Búsqueda Imágenes Maps Play YouTube Noticias Gmail Drive Más »
Iniciar sesión
Usuarios de lectores de pantalla: deben hacer clic en este enlace para utilizar el modo de accesibilidad. Este modo tiene las mismas funciones esenciales pero funciona mejor con el lector.

Patentes

  1. Búsqueda avanzada de patentes
Número de publicaciónUS6735815 B2
Tipo de publicaciónConcesión
Número de solicitudUS 10/218,231
Fecha de publicación18 May 2004
Fecha de presentación13 Ago 2002
Fecha de prioridad9 Ene 1998
TarifaPagadas
También publicado comoCA2355226A1, CA2355226C, DE69925157D1, DE69925157T2, EP1139843A2, EP1139843B1, EP1523917A2, EP1523917A3, EP1523917B1, EP2351504A2, EP2351504A3, US6070291, US6353963, US6401295, US6588054, US6588055, US6591446, US6901626, US20010010107, US20010010108, US20010011402, US20020174509, US20030014830, US20030024069, WO2000035330A2, WO2000035330A3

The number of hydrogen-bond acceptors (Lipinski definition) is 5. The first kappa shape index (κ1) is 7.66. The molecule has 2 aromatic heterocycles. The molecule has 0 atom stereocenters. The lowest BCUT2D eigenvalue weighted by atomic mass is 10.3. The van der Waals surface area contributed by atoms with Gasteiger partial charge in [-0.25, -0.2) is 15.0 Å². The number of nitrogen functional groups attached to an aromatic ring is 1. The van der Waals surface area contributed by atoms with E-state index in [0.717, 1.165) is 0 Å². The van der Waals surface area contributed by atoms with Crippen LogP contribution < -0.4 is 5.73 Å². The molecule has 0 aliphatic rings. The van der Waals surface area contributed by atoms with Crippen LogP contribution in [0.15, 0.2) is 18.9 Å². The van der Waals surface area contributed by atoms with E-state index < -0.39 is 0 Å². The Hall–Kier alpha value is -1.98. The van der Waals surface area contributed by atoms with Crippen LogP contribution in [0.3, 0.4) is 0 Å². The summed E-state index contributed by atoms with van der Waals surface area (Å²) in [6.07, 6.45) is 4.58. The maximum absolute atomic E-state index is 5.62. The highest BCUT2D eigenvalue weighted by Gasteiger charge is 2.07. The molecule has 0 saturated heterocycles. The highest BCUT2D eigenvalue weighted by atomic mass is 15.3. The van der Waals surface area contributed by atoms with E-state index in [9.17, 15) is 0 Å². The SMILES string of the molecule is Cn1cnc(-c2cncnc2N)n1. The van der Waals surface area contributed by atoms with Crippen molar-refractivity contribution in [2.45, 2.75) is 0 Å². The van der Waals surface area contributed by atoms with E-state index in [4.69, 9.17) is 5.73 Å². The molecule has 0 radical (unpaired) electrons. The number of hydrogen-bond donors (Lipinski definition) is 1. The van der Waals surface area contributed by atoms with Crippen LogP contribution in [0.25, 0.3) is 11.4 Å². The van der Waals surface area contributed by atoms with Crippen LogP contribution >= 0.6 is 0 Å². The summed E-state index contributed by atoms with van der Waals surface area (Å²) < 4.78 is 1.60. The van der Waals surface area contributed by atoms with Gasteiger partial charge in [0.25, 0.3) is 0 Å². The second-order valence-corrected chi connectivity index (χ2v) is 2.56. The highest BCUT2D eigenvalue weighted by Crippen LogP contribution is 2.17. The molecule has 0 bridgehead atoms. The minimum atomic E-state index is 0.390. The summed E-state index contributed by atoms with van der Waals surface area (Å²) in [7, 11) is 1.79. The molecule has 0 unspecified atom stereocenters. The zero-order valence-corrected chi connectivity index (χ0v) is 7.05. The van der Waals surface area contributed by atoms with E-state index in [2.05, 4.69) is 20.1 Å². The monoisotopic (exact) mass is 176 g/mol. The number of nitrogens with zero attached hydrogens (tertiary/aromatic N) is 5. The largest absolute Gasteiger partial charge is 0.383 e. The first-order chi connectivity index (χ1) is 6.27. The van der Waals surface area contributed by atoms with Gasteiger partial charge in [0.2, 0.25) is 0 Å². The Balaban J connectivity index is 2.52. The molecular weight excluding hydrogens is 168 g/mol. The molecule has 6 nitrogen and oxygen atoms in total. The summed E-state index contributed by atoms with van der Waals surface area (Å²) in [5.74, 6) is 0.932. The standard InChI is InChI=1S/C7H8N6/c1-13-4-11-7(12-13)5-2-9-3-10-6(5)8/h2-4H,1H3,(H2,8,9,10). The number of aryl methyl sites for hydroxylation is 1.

Número de publicación10218231, 218231, US 6735815 B2, US 6735815B2, US-B2-6735815, US6735815 B2, US6735815B2
InventoresKenneth W. Bair, Richard C. Gibbs, Mark E. Reindle, Michael F. Wright
Cesionario originalRoyal Appliance Mfg. Co.
Exportar citaBiBTeX, EndNote, RefMan
Enlaces externos: USPTO, Cesión de USPTO, Espacenet
Upright vacuum cleaner with cyclonic air flow
US 6735815 B2
Resumen